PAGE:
July 5, 2016

Preparing for the Day

Happy Tuesday! It is the day after the big celebration, and I am sitting here at my desk with my two companions trying to write this blog post. Ike, my constant companion and fur-buddy is bent on sleeping on the keyboard this morning. Winston, my other fur-buddy (who is always so polite, btw) is sitting next to me on the printer. I love the fact that they want to be close to me, but sometimes they get too close and it is impossible for me to get anything done. Oh! My life with cats...

In other news, I slept poorly last night. I had weird and unpleasant dreams all night, and I woke up at 4 a.m. to the sound of Ike pounding on my parent's bedroom door. Then at 8 a.m., I heard the phone ring without anyone picking it up. My parents were listening to the FBI Director's announcement that the U.S. Government will not seek charges against Hillary Clinton for her "careless" attitude toward secure and sensitive emails. In all, I woke up rather roughly. I feel fine, better than fine, really. I am not tired, praise the Lord, and I am ready to tackle today's to-do list with gusto. I am also feeling content, at rest and at peace, in my decision to remain in education. In fact, I am more at ease today regarding my future and the plans the Lord has for me than I have been in a long while. I am not sure why, other than to say that making a decision (finally) has probably helped a lot. More so, I guess it is the realization that I am where I belong and that no matter what I have tried to do in the past to change or alter my course, I seem to be "stuck" (in a good way). It is like I have been put in this place with barriers all around me. No matter how hard I push or pull, I cannot shift what is around me. I am stuck, in place, unable to move. No doubt this is the Lord's design for my life, at the least, for this time in my life. If I cannot make things change, then certainly there is a reason why it is so.

I believe that the Lord has me in this place for a reason. I am here, at this point in time, doing what He has provided, and there is nothing I can do to alter that fact. I have applied numerous times for jobs in both industry and education, and nothing has come to pass. I have applied to jobs that were local (in Phoenix) as well as jobs that were in other cities and states. I have had one interview (in person) and that was with UHC in Phoenix. I have had several interviews for online teaching positions, and I have been hired to teach at OCU provisionally (I complete the hiring process with this mentoring course that begins mid-July). I have not heard back from CCU nor Regent University. I am guessing that I have been added to the adjunct pool of candidates at this time, but not selected to interview further. At this point in time, I have three schools where I can teach consistently. Two are local and one is online. I am thinking that the Lord feels this is enough for me, what with my dissertation research beginning to heat up and all. Until He removes those barriers around me, I have to stand still, I have to be still. I have to do the work He has assigned to me. I cannot take on extra work or do every job "I think" is best. No, I must trust Him to provide, and I must rest in His provision each day.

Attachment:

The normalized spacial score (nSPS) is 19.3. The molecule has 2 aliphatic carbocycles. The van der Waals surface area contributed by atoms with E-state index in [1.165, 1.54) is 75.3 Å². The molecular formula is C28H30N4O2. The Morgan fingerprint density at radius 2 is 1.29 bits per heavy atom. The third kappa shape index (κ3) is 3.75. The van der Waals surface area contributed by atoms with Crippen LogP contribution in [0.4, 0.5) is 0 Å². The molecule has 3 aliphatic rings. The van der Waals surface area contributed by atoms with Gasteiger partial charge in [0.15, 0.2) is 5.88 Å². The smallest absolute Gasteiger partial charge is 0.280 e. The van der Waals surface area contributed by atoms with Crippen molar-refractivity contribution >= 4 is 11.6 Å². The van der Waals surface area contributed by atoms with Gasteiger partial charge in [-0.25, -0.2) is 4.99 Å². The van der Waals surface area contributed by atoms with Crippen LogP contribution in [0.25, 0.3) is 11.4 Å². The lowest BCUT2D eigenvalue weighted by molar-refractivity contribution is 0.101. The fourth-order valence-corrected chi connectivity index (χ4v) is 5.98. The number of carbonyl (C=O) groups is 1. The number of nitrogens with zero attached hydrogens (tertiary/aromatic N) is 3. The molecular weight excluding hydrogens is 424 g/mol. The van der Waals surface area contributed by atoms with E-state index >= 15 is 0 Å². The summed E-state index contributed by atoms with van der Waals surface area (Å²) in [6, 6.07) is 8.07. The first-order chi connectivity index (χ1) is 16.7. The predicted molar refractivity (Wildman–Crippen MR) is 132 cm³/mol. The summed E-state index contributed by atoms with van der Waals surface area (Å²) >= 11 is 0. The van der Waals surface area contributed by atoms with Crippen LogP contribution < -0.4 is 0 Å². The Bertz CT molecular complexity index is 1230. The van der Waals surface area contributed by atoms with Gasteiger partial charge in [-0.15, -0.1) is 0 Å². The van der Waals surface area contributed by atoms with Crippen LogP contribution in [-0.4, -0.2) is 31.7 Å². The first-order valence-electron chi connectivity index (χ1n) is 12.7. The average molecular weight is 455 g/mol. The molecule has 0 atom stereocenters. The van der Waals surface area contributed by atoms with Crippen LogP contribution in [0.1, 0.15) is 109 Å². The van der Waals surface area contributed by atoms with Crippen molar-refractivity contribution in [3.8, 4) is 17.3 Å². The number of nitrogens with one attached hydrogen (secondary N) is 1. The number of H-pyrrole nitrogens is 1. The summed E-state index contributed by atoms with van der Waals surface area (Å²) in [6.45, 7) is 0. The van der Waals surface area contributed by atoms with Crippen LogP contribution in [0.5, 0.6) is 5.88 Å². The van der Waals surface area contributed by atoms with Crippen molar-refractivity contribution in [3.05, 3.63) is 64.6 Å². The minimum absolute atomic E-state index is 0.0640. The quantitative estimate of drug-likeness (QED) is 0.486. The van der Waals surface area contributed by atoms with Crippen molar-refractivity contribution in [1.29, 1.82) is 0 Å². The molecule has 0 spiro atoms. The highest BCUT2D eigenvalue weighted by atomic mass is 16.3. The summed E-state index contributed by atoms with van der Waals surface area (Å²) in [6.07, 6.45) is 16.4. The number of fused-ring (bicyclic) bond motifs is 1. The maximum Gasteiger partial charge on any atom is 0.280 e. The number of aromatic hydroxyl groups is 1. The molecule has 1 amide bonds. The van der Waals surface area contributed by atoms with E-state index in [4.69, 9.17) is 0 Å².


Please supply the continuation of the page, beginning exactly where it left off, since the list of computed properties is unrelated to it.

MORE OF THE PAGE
Planning, Preparing, and Performing

I wish I could say that I feel confident that I have my life figured out, but that would be far from the truth. I think it is funny how yesterday I was so bold, so confident, so completely at peace with everything, and today, I am feeling good, but a bit pressured (pinched). How can this be? How can you go from being sky-high positive to feeling a bit pricked? In only 24 hours. In just one night. Sigh! I am guessing it is because my enemy is seeking to hurt me today. Yes, my enemy would like to deflate my balloon as quickly as possible in order to cause me as much pain as he can muster. If he can make me panic, lose my focus, or become so preoccupied with other "unknowns" then he can successfully defeat me and keep me from accomplishing what the Lord has in mind for me. He will settle just to keep me feeling unwell or off-kilter, if that is all that he can do, so that I don't experience all the blessing, the goodness, and the peace God wants and has planned today. I am determined to not let that happen. I am determined to not give my peace away. In truth, I am the one who allows the thief to enter in and steal my joy. I am the one who gives way, who refuses to stand guard, and in doing so, I allow that thief to come right in and sit down. He mocks me, makes fun of me, condemns me, and I sit there and take it. I let it happen. I know better. I know what to do, yet I don't always do it. Instead, I let some time pass before I kick his sorry can to the curb. I let some time linger while I listen to him harass me. I shouldn't do this. The WORD clearly says not to do it, yet still I do.

Well, not anymore. No, not anymore. I am sick and tired of being sick and tired. I am angry with my enemy for his crafty ways and for the insults he throws at me. I am tired of taking it, and that means that I am ready to stand up and tell him to get lost. Yes, I am ready to stand my ground and be victorious. I am a champion, a victor, and an overcoming achiever. I stand in the blood of Jesus, armed with the full amor of God, and I am able to defend myself with the very words of God. James 4:7 (NLT) says, "So humble yourselves before God. Resist the devil, and he will flee from you." Furthermore, in Deuteronomy 28:7, we are reminded that for those under the blessing of covenant, "The Lord will cause your enemies who rise against you to be defeated before your face; they shall come out against you one way and flee before you seven ways." I love this verse of Scripture because it reminds me that it is the Lord who does battle with the enemy. I am called to stand on the battle line, but the Lord is the One who goes before me.